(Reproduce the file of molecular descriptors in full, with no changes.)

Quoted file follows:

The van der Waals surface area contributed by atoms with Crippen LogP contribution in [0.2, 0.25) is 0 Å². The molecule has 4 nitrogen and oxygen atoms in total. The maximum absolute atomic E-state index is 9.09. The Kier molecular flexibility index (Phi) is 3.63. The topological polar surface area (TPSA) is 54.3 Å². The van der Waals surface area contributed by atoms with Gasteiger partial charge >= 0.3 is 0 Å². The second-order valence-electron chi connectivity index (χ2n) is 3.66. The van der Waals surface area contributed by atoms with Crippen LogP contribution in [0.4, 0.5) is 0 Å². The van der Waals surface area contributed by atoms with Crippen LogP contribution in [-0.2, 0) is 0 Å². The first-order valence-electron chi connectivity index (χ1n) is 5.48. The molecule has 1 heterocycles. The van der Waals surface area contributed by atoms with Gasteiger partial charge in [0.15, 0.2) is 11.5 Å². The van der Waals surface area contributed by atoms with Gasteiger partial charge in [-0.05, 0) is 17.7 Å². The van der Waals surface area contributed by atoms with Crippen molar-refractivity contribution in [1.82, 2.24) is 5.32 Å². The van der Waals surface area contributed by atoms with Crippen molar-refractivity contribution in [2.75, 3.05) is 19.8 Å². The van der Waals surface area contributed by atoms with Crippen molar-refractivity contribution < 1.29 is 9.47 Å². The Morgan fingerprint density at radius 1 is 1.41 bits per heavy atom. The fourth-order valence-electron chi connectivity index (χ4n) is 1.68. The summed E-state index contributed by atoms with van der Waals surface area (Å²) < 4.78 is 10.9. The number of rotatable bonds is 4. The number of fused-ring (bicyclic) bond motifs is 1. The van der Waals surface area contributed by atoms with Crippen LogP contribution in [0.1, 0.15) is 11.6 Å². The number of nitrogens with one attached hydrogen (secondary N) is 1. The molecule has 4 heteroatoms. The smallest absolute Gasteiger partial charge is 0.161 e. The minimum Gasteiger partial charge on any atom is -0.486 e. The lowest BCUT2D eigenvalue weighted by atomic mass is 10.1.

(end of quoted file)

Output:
The van der Waals surface area contributed by atoms with Crippen LogP contribution in [0.2, 0.25) is 0 Å². The molecule has 4 nitrogen and oxygen atoms in total. The maximum absolute atomic E-state index is 9.09. The Kier molecular flexibility index (Phi) is 3.63. The topological polar surface area (TPSA) is 54.3 Å². The van der Waals surface area contributed by atoms with Gasteiger partial charge >= 0.3 is 0 Å². The second-order valence-electron chi connectivity index (χ2n) is 3.66. The van der Waals surface area contributed by atoms with Crippen LogP contribution in [0.4, 0.5) is 0 Å². The van der Waals surface area contributed by atoms with Crippen LogP contribution in [-0.2, 0) is 0 Å². The first-order valence-electron chi connectivity index (χ1n) is 5.48. The molecule has 1 heterocycles. The van der Waals surface area contributed by atoms with Gasteiger partial charge in [0.15, 0.2) is 11.5 Å². The van der Waals surface area contributed by atoms with Gasteiger partial charge in [-0.05, 0) is 17.7 Å². The van der Waals surface area contributed by atoms with Crippen molar-refractivity contribution in [1.82, 2.24) is 5.32 Å². The van der Waals surface area contributed by atoms with Crippen molar-refractivity contribution in [2.75, 3.05) is 19.8 Å². The van der Waals surface area contributed by atoms with Crippen molar-refractivity contribution < 1.29 is 9.47 Å². The Morgan fingerprint density at radius 1 is 1.41 bits per heavy atom. The fourth-order valence-electron chi connectivity index (χ4n) is 1.68. The summed E-state index contributed by atoms with van der Waals surface area (Å²) < 4.78 is 10.9. The number of rotatable bonds is 4. The number of fused-ring (bicyclic) bond motifs is 1. The van der Waals surface area contributed by atoms with Crippen LogP contribution in [0.1, 0.15) is 11.6 Å². The number of nitrogens with one attached hydrogen (secondary N) is 1. The molecule has 4 heteroatoms. The smallest absolute Gasteiger partial charge is 0.161 e. The minimum Gasteiger partial charge on any atom is -0.486 e. The lowest BCUT2D eigenvalue weighted by atomic mass is 10.1.